NASA Satellite Sees the Oldest-Ever Gamma-ray Burst from the Edge of the Visible Universe
Whenever satellites like NASA's Swift sees a gamma-ray burst, it's really a look back in time. Now, scientists have seen one that happened farther back in time than any other seen before.
Gamma-ray bursts or "GRBs" are the most powerful and brightest explosions of energy in our universe. They last only a few milliseconds to several minutes and they outshine all other sources of gamma rays combined. Astronomers now think that most GRBs, those lasting 2 seconds or longer, are associated with the explosive deaths of massive stars. These stars collapse and explode when they run out of nuclear fuel.
Now, NASA's Swift satellite has found the most distant gamma-ray burst ever detected! The blast was named "GRB 080913." The GRB number is actually the date YYMMDD of the burst, with letters used for the first, second, etc. burst of the day. This burst came from an exploding star 12.8 billion light-years away. A light-year is the distance light travels, at a speed 186,000 miles per second, in one year.
"This is the most amazing burst Swift has seen," says the mission’s lead scientist Neil Gehrels at Goddard Space Flight Center in Greenbelt, Md. "It's coming to us from near the edge of the visible universe."
Because light moves at a set speed, looking farther into the universe means looking back in time. GRB 080913's "lookback time" reveals that the burst occurred less than 825 million years after the universe began. Scientists think that the universe is 13.7 billion years old. That means this gamma-ray burst happened 12.8 billion years ago! That's long before our galaxy, called the Milky Way, even existed. Scientists believe the galaxy formed about 10 billion years ago.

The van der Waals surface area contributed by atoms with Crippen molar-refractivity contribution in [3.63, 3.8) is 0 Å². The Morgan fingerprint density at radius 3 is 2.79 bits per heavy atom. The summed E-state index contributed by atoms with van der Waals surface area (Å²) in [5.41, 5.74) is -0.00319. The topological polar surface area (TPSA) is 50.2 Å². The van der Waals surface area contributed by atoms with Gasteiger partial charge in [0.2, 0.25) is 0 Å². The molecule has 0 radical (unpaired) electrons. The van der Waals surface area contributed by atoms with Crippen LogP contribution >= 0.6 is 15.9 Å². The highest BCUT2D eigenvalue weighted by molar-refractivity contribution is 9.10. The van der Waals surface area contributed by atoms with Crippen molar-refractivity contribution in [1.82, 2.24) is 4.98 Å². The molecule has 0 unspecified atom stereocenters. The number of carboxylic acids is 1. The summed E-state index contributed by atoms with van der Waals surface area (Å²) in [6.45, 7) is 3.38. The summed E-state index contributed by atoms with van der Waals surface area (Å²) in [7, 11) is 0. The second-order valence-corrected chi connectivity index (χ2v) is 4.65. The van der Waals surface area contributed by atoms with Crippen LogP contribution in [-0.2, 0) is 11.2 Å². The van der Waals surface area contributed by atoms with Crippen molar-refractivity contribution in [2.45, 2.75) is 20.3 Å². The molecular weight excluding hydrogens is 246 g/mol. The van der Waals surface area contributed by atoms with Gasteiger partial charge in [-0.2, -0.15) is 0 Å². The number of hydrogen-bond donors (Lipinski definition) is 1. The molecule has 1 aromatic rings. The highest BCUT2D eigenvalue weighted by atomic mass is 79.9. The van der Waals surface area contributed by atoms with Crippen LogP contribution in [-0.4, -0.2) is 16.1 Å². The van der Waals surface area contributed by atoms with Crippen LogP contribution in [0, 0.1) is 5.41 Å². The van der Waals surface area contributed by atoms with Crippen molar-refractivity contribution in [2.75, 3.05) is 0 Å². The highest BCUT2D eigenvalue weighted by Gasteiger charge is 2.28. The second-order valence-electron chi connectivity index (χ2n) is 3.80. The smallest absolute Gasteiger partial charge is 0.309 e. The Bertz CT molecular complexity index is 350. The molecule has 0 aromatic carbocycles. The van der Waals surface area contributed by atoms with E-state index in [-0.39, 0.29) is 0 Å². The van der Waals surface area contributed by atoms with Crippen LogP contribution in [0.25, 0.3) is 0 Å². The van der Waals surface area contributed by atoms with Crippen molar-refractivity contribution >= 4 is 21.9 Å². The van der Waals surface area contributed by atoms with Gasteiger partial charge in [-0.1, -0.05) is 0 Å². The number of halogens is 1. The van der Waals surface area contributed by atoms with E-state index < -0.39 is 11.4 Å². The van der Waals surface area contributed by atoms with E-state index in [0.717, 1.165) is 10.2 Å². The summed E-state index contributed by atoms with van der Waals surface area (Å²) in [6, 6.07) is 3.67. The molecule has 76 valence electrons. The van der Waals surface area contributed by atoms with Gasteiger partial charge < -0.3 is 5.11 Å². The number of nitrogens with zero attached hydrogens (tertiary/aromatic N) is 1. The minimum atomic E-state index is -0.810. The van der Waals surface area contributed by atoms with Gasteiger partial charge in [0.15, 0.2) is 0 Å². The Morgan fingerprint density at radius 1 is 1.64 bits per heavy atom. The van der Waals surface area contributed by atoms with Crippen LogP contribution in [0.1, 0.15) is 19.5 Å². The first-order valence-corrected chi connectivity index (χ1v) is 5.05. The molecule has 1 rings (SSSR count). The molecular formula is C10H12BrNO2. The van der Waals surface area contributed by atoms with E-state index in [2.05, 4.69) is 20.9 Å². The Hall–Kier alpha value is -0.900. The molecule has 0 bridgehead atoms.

The star that created this gamma-ray burst died when the universe was less than one-seventh its present age. "This burst accompanies the death of a star from one of the universe’s early generations," says Patricia Schady of the Mullard Space Science Laboratory at University College London, who is organizing Swift observations of the event.
The star's gamma-rays were registered on NASA's Swift satellite at 1:47 a.m. EDT on Sept. 13. The spacecraft established the burst's location in the constellation Eridanus. The previous record holder was a burst from about 12.1 billion years ago.
> Read the associated NASA press release
> NASA's Swift Web site